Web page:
Woodland Trust launches Lost Woods of Low Weald and Downs project

PEOPLE have been urged to get involved in a “groundbreaking” £1.9million project to save lost forests.

Led by the Woodland Trust, the Lost Woods Of Low Weald And Downs project aims to breathe new life into 314 square kilometers of heavily fragmented and degraded woodland in Sussex by reconnecting people with their environment.

It is supported by the National Lottery Heritage Fund and works in partnership with the Sussex Wildlife Trust, Action In Rural Sussex and the Small Woods Association.

Project leaders said the Lost Woods area, which stretches from Pulborough to the edge of Lewes, is dominated by agriculture and the remaining forests are often small and in poor condition, due to a range of problems including tree diseases , invasive species and management that does not prioritize the ecological benefits of trees and forests.

People were challenged to become “forest champions”.

They also said tree cover in the Low Weald area is just 14 per cent, compared to 22.8 per cent in the South Downs and 24.8 per cent in the High Weald area to the north.

During the development phase of the program over the past two years, team members have spoken to young people, communities and landowners to motivate and inspire them to protect these vital natural habitats with the goal of creating a new generation of woodruff.

The project will increase access to lost forests through events and volunteering and create a ‘forest culture’ in the region by providing education, skills and knowledge-building opportunities.

Training has begun for forest owners, managers and contractors on forest revitalization and restoration – presenting forest management methods, restoring biodiversity, expanding forest habitat and creating better forest connectivity in the landscape.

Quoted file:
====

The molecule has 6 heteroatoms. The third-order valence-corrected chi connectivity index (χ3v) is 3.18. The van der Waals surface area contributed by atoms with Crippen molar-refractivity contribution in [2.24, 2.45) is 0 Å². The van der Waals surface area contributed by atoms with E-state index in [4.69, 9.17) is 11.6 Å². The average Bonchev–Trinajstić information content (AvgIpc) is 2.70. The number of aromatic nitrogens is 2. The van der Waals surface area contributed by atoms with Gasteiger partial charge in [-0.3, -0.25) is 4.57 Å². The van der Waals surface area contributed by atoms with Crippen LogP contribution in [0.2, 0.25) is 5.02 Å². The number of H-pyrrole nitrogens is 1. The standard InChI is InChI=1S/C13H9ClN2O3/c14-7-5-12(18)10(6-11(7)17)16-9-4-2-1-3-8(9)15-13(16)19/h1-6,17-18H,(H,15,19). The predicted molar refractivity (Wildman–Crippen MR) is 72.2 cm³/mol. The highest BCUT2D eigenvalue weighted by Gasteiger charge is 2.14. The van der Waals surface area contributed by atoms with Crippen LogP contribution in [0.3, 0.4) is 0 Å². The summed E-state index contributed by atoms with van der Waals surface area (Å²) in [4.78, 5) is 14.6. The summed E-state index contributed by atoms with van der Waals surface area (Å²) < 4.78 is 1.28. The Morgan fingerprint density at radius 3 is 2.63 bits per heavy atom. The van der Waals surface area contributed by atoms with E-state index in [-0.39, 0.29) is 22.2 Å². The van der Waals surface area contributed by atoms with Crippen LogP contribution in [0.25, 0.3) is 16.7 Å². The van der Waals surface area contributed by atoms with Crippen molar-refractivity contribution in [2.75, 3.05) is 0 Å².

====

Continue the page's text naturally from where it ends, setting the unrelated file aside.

blankThe project is funded by the National Lottery

Jenny Scholfield, regional director of the Woodland Trust, said that in the Low Wealds nearly 60 per cent of the forests are currently unmanaged and there is no wildlife that is expected to be abundant in wild places.

“Forests have been an everyday part of people’s lives for centuries, for industry and recreation and while we have beautiful forests and trees in Sussex, today many forests are fragmented and neglected,” she said.

“Fragmented small forest areas are less resilient to the impacts of changing climate and other adverse factors, resulting in vulnerable wildlife habitats for local populations of wildlife species.

“We must act now to make forests safer for wildlife and to connect small forests into a larger, wilder landscape.”

Henri Brocklebank, Director of Conservation at Sussex Wildlife Trust, said: “The project’s focus on networks for nature and networks for people will bring new audiences to love these special places in Sussex.

“Our forests will be richer in wildlife and will perform such an important job for all of us – absorbing carbon, slowing the flow of water, providing places of rest and inspiration, and of course, harboring exquisite and fascinating plants and creatures.”

https://www.theargus.co.uk/news/22957260.woodland-trust-launches-lost-woods-low-weald-downs-project/?ref=rss Woodland Trust launches Lost Woods of Low Weald and Downs project

Fry Electronics Team

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